When I was a child, collecting old things was considered to be as valuable an activity as riding a hobby horse: it helped pass the time, but got you nowhere. Fifty years later, I know better. My career in medicine has involved service; there are great demands and rewards, but the profession controls me rather than vice versa. My respite has been numismatics. I have chosen to invest energetically in this enterprise, studying, traveling, buying, and selling – in short, creating for myself a virtual profession. The rewards have been substantial, for in this microcosm I have encountered and contextualized art, history, commerce, and entire cultures, including my own. The methods of medicine and numismatics include order, precision, and the extrapolation that is their product. These techniques, applied within the humanistic context shared and valued by both disciplines, provide a means for enriching our lives and connecting us to something grander than ourselves.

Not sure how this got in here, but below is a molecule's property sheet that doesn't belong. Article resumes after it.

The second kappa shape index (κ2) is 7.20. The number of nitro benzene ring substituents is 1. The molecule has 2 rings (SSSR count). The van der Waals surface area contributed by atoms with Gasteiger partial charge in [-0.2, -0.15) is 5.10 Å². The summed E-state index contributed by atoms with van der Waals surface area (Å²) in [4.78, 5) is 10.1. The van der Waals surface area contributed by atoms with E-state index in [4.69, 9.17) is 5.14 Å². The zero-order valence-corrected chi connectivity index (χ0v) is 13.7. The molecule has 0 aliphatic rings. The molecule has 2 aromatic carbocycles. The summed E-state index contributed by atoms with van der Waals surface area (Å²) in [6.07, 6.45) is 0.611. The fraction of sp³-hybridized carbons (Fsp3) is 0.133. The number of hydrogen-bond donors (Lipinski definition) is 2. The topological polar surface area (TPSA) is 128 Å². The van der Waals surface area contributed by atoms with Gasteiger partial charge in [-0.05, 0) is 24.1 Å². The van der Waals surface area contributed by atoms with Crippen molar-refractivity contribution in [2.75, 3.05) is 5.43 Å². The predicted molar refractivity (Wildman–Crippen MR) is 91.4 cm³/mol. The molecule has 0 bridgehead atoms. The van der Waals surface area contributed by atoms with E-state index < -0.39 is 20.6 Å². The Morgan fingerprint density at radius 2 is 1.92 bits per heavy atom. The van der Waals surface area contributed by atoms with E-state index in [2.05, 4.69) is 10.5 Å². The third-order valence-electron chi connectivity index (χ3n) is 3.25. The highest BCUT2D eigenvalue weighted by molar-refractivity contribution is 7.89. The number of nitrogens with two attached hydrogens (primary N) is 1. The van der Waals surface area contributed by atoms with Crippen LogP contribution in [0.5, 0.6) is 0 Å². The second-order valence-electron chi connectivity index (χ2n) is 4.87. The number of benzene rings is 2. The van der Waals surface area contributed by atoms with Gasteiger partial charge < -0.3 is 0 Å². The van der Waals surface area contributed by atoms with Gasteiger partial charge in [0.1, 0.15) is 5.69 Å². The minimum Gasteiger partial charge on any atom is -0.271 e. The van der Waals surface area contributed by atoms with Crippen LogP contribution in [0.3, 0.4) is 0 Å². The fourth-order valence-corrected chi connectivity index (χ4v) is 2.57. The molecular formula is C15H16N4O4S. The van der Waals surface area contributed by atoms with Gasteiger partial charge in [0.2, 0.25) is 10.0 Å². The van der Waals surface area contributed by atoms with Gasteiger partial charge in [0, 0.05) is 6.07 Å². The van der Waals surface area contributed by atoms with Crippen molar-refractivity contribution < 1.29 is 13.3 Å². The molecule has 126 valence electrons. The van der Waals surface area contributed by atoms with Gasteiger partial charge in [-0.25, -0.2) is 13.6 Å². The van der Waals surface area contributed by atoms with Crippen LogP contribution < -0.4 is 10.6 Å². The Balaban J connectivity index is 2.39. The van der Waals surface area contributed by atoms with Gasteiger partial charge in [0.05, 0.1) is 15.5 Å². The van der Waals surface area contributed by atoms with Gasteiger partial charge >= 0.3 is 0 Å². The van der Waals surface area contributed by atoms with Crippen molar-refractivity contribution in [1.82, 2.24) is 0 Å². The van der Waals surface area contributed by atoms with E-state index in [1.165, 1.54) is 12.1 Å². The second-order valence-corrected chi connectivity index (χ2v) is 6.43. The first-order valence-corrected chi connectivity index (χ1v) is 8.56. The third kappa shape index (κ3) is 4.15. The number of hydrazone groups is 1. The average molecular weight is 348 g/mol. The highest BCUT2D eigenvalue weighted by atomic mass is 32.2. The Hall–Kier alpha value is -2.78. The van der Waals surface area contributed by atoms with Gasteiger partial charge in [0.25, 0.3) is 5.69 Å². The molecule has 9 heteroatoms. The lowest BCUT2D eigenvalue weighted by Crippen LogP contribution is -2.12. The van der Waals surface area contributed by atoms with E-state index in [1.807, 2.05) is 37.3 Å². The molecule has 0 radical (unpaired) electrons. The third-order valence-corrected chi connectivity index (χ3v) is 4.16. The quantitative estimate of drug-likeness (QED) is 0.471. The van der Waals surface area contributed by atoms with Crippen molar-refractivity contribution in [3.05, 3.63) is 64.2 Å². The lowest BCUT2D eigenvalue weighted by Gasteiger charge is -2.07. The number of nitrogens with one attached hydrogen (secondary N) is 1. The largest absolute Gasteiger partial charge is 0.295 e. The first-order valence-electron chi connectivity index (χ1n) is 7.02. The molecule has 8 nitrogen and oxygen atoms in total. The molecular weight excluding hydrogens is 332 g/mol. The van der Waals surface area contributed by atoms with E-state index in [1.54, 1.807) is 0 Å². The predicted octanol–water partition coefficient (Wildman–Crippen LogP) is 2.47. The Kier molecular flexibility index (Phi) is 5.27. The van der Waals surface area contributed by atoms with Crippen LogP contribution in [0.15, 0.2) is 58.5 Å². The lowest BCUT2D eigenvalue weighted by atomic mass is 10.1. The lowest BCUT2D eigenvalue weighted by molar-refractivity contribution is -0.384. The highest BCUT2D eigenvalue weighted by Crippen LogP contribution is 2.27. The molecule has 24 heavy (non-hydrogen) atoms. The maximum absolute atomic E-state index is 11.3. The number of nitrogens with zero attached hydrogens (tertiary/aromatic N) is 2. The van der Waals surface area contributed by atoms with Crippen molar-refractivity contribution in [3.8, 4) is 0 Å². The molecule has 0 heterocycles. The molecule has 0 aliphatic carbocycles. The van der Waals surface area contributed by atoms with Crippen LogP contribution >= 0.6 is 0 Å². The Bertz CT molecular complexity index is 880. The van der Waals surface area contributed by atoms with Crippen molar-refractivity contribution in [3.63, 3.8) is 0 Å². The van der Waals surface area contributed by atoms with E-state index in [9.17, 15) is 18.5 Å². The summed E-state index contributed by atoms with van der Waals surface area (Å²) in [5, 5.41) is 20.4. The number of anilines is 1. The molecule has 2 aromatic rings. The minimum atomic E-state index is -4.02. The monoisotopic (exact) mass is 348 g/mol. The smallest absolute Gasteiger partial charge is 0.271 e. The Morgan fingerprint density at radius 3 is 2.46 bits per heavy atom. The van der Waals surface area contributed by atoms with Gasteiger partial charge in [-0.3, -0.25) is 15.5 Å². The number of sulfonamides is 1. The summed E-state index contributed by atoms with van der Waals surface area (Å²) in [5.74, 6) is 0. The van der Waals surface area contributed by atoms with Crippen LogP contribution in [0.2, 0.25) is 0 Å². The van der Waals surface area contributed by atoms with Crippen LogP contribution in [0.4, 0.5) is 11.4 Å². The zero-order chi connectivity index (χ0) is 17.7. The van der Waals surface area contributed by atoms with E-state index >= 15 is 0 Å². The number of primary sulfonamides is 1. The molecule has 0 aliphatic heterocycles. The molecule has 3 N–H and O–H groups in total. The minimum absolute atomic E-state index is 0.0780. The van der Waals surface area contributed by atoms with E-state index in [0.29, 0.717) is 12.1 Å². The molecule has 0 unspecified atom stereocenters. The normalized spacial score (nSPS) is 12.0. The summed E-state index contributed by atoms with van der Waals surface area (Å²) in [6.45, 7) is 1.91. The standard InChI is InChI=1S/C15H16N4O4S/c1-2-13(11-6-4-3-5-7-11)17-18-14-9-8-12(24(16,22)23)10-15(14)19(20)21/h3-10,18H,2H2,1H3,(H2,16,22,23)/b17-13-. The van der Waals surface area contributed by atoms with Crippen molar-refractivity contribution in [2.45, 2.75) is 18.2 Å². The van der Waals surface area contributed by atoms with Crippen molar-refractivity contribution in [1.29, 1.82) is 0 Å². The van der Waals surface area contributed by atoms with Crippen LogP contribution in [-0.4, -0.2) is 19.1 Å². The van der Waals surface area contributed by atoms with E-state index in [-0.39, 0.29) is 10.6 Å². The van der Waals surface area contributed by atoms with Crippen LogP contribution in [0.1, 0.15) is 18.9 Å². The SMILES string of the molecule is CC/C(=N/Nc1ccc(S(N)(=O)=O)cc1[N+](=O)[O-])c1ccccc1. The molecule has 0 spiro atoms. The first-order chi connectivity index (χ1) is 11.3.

IRA REZAK, MD, a professor of clinical medicine at the State University of New York at Stony Brook, became interested in coins during his youth in Brooklyn. The chance acquisition of a Dutch guilder was to open a world of discovery and self-determination. Whether medals, tokens, badges, insignia, or a medium of commerce, coins are part of history in that they honor and memorialize prominent persons and institutions.Follow Hektoen International via social media to see more featured content.